Gastroenterology, the branch of internal medicine focused on the digestive system, is among the highest paying medical specialties. If you’re considering a career as a gastroenterologist, you might be wondering how specialized your area of focus should be. In fact, that’s a decision that’s up to an individual practitioner. Some gastroenterology specialists diagnose and treat issues related to the entire digestive system, while others find a niche in a particular area of emphasis. You may specialize your gastroenterology career by focusing on a type of medical condition or a type of procedure or intervention. Among the biggest specializations in gastroenterology are colonoscopy, hepatology, and pediatric gastroenterology, but many other subspecialties are emerging in this evolving field of medicine.
If you want to work in the entirety of the practice of gastrointestinal medicine, you can certainly do so. The digestive system is fairly large, encompassing more than a dozen components, but it’s not so extensive that gastroenterologists can’t manage the diagnosis and treatment of conditions affecting the entire digestive system. In fact, general gastroenterology is already a specialization within the field of internal medicine. Internal medicine refers to the wide array of internal diseases that, traditionally, affect adult patients – although pediatric gastroenterology is also an option.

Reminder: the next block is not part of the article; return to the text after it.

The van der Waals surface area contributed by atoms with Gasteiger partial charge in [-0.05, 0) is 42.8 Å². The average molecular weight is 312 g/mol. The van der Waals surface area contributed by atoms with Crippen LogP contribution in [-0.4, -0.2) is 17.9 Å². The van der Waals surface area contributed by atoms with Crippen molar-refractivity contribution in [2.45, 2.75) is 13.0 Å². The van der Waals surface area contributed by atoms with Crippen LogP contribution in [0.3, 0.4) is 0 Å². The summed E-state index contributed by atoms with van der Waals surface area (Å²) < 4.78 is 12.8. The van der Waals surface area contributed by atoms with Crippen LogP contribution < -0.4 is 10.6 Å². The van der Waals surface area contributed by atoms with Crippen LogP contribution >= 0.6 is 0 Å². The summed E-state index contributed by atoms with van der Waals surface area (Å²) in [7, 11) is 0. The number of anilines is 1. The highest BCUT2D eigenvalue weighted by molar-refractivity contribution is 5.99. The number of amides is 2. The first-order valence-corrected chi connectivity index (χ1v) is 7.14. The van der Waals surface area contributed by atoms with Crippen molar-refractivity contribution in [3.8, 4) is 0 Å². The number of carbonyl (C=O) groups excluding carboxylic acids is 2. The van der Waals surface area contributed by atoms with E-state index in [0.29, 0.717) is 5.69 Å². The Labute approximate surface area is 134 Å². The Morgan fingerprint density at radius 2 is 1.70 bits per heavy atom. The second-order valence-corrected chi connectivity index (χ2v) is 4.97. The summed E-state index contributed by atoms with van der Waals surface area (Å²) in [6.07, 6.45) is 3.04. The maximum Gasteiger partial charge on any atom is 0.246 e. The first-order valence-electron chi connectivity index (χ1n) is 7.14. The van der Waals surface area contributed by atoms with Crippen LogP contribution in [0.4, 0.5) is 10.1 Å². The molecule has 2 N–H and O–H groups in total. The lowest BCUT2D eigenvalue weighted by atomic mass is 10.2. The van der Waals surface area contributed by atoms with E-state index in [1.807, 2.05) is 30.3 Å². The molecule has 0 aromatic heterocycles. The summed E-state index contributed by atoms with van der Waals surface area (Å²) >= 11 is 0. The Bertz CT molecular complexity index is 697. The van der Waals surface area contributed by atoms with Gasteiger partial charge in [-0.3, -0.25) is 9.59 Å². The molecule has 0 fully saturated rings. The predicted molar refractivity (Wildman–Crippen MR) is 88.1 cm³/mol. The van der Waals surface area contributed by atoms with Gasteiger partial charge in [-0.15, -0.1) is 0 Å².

General gastroenterology practice includes the study and management of the structure, function and disease of each of the organs and other body parts that make up the digestive system, from the esophagus and stomach to the intestines, rectum and anus. The liver, pancreas, gallbladder and even the tongue and salivary glands also fit into the digestive system and the potential scope of a gastroenterologist’s practice, although matters pertaining to the oral cavity, or the mouth, are most commonly handled by dentists, Healthline reported.